The Minnesota Department of Human Services (DHS) is laying off staff and slashing millions of dollars in spending for care of vulnerable populations as the state’s largest agency restructures services to eliminate a looming deficit.
The cuts, disclosed in a memo to state employees Tuesday, include the closing of a state psychiatric hospital for children in Willmar by year’s end and the downsizing of a program that serves people with chemical addictions. The agency also plans to eliminate 43 managerial positions by mid-February.
The steps are part of a broader reorganization at the sprawling agency, which has moved to rein in spending after racking up millions in unexpected expenses from litigation and improvements at the state mental hospital in St. Peter. The agency, which employs about 4,700 direct care and treatment workers and has a biennial budget of $28 billion, is running a deficit of $19.3 million.
At the same time, Gov. Mark Dayton’s new budget calls for a substantial increase in funding for community mental health services, which advocates say will help ease the pressure on hospitals and jails struggling to treat people suffering from mental health emergencies.
“We need to live within our means,” Human Services Commissioner Lucinda Jesson said in an interview. “We’re trying to make appropriate cuts wherever we can without cutting direct care staff.”
But the cuts have aroused opposition from some care providers and the state’s second-largest public sector union, which questioned why DHS would reduce social services at a time when the state is forecasting a $1 billion budget surplus.
The state program most deeply affected is Community Addiction Recovery Enterprise, or CARE, which helps people suffering from both chemical addictions and mental illness. Overall, the CARE program will downsize from 174 to 70 beds by June 2016, with substantial reductions at treatment centers in Brainerd, St. Peter and Willmar. A CARE center in Carlton, Minn., near Duluth, will close by April.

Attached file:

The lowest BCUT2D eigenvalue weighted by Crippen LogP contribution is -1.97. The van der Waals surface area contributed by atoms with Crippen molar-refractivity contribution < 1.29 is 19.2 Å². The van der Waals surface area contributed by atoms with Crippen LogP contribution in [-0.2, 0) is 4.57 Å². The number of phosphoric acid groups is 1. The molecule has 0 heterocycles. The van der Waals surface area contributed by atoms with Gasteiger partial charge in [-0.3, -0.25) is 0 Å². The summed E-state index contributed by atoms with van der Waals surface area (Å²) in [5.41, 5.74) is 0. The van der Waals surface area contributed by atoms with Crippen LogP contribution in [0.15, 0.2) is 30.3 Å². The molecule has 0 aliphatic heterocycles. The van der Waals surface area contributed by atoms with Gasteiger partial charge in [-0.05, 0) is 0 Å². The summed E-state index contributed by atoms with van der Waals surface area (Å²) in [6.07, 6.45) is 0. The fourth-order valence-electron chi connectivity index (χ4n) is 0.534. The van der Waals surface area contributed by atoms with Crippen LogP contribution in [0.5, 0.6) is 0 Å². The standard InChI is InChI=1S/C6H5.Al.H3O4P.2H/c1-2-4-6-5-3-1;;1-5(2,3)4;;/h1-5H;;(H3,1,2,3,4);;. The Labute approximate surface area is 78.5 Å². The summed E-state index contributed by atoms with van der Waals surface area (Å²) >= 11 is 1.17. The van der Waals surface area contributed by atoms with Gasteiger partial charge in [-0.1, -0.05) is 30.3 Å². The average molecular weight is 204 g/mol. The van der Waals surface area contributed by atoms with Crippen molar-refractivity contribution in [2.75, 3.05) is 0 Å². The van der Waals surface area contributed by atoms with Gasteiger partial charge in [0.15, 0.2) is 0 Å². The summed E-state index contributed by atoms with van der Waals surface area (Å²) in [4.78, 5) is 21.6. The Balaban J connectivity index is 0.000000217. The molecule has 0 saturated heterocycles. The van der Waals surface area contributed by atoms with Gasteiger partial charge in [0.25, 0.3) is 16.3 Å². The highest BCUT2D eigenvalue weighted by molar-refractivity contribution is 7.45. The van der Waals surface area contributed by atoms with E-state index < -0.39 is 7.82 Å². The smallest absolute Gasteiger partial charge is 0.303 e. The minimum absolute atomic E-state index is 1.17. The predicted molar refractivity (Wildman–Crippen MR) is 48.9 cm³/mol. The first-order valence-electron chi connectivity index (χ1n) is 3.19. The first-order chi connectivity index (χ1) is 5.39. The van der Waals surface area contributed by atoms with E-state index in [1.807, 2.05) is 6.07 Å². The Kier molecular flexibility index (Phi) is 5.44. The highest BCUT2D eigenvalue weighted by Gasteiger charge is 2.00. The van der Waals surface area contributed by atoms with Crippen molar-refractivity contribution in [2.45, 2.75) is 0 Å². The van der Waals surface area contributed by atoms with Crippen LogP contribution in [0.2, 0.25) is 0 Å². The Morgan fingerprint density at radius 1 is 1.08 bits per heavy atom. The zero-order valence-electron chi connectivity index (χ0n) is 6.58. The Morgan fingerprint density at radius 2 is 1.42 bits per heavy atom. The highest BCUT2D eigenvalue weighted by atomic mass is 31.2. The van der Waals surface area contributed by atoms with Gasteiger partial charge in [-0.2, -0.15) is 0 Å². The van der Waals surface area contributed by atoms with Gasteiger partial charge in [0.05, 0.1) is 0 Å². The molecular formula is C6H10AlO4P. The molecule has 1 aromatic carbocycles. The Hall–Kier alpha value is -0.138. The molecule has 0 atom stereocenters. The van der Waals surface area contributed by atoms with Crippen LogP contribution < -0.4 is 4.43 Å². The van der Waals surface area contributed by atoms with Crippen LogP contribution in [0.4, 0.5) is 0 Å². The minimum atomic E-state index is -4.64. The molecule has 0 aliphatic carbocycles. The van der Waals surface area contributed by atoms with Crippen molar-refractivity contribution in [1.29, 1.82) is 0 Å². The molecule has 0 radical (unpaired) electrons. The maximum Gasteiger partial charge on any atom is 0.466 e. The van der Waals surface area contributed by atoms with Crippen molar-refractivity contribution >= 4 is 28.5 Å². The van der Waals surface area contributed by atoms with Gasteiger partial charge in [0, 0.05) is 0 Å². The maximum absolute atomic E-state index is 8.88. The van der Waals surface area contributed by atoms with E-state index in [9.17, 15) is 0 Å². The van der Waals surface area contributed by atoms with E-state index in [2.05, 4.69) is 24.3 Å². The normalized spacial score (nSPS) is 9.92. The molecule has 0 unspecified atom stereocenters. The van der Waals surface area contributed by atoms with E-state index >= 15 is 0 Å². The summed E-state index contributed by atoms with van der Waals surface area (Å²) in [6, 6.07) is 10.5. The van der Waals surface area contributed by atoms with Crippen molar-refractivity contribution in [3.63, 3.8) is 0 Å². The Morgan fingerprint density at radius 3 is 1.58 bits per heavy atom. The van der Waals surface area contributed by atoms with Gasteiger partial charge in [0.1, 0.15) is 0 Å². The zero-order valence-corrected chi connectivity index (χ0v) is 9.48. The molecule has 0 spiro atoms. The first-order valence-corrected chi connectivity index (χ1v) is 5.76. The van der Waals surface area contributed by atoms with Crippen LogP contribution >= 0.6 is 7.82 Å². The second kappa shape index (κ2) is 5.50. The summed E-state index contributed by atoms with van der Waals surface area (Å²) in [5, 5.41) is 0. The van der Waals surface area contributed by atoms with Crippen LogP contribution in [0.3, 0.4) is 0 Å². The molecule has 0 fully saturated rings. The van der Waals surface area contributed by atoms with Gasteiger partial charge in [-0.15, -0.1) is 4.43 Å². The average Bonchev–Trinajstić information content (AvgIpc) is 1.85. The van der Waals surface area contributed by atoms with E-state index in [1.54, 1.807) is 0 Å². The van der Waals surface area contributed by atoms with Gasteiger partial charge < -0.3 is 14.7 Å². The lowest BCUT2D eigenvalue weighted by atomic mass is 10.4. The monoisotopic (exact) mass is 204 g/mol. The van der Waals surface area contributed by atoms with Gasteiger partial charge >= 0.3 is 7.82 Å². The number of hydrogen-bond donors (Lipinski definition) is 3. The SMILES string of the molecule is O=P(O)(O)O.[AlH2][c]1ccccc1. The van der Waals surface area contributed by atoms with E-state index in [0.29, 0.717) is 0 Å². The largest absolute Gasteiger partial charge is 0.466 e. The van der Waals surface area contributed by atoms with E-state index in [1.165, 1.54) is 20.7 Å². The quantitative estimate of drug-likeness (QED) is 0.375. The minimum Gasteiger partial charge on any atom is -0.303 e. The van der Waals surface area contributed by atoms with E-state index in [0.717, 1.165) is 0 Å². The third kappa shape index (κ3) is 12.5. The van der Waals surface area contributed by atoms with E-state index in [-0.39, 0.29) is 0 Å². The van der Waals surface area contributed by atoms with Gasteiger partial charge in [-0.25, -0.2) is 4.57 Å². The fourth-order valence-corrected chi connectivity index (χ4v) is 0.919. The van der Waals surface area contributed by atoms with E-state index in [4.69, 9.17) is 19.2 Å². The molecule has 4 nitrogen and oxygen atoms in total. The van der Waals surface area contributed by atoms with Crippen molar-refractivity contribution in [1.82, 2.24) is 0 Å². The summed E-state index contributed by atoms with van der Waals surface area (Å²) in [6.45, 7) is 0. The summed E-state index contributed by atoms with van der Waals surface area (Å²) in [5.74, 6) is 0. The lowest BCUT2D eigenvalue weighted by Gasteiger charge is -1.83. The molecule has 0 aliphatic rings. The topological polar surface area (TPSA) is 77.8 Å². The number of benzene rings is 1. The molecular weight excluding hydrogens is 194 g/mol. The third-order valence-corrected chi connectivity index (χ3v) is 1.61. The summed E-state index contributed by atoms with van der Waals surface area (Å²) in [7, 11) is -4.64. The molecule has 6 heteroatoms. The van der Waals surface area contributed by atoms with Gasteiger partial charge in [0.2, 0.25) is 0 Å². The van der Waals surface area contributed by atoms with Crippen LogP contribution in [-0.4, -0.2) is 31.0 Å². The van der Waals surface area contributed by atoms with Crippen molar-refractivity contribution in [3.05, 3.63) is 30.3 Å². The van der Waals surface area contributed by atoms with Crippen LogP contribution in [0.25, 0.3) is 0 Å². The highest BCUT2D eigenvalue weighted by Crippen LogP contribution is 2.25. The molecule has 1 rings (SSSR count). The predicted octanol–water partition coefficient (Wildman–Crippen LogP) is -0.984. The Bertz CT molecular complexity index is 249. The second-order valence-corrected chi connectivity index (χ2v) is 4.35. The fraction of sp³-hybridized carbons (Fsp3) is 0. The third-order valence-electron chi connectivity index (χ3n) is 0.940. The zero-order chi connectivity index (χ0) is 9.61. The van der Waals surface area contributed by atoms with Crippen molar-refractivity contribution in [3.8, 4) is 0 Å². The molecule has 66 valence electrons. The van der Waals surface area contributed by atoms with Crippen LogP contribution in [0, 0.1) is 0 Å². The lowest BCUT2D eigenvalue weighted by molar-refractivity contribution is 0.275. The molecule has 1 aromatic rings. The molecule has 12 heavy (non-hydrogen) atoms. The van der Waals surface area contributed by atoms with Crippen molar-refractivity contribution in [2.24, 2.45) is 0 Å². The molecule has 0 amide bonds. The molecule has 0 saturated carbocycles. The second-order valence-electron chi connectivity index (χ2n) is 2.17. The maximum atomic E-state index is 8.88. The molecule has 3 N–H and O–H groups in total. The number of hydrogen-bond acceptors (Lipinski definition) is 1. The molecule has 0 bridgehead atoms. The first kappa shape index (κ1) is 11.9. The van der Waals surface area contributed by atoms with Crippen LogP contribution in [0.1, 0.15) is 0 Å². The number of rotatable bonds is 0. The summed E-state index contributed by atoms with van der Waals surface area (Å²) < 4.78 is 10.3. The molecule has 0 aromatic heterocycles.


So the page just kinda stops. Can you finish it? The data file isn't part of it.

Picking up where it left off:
Jesson said the program had become “unsustainable” because of inadequate reimbursement rates. DHS required additional money the last two years from the state’s general fund to fill budget shortfalls. Dayton’s budget would increase reimbursement rates.
The CARE centers were known for treating people with few options — too unstable for community-based treatment, but not in such urgent need of care that they could be admitted to an acute care hospital, say state employees.
“If they close any of these facilities, where are those people going to go?” asked Richard Kolodziejski, a spokesman for the Minnesota Association of Professional Employees, a union that represents about 1,800 DHS employees. “Will this result in more emergency room visits and hospital stays? Eventually this will cost the taxpayer more.”
Dayton’s budget also includes changes in the way the state serves children with mental illnesses. These include closing a 16-bed psychiatric hospital for children and adolescents in Willmar, which served children who suffer both mental illnesses and developmental disabilities, such as autism and attention deficit hyperactivity disorder (ADHD). The hospital also treated children who experienced traumatic experiences early in life, including sexual abuse, malnutrition and neglect.
To offset the closing, DHS will contract with hospitals to provide extended-stay psychiatric beds for children. Closing the Willmar facility will save the state about $1.1 million a year.
Improvements at St. Peter
The cuts are designed to bring DHS’ budget back on track after the agency incurred millions of dollars in unexpected expenses last year.
For instance, the Minnesota Security Hospital, the state mental hospital in St. Peter, had to hire nearly 60 more staff to improve security and treatment following repeated incidents of patient maltreatment and abuse, as well as the slaying of a patient a year ago.
DHS, which operates the mental hospital, also had to retrain much of the staff to engage with patients more directly and rely less on restraints and seclusion.
The agency also incurred millions of dollars in unexpected legal costs from two high-profile lawsuits — one involving the treatment of sex offenders and another involving the alleged abuse of people with disabilities.
Until now, the agency has managed to avoid layoffs and program cuts by reducing travel expenses and other discretionary items. That changed last week when 35 DHS employees received pink slips; another eight vacant positions will be eliminated this month. The agency said the layoffs affect only managerial and administrative staff, and not workers who provide direct care. Even so, agency officials acknowledged they will not be painless.
“The impact of these layoffs is not just in dollars and cents,” Deputy Commissioner Anne Barry said in an e-mail to employees. “They will have a very real effect on staff, families, workloads and morale. And the ripple effects will be felt across [direct care and treatment] for many weeks to come.”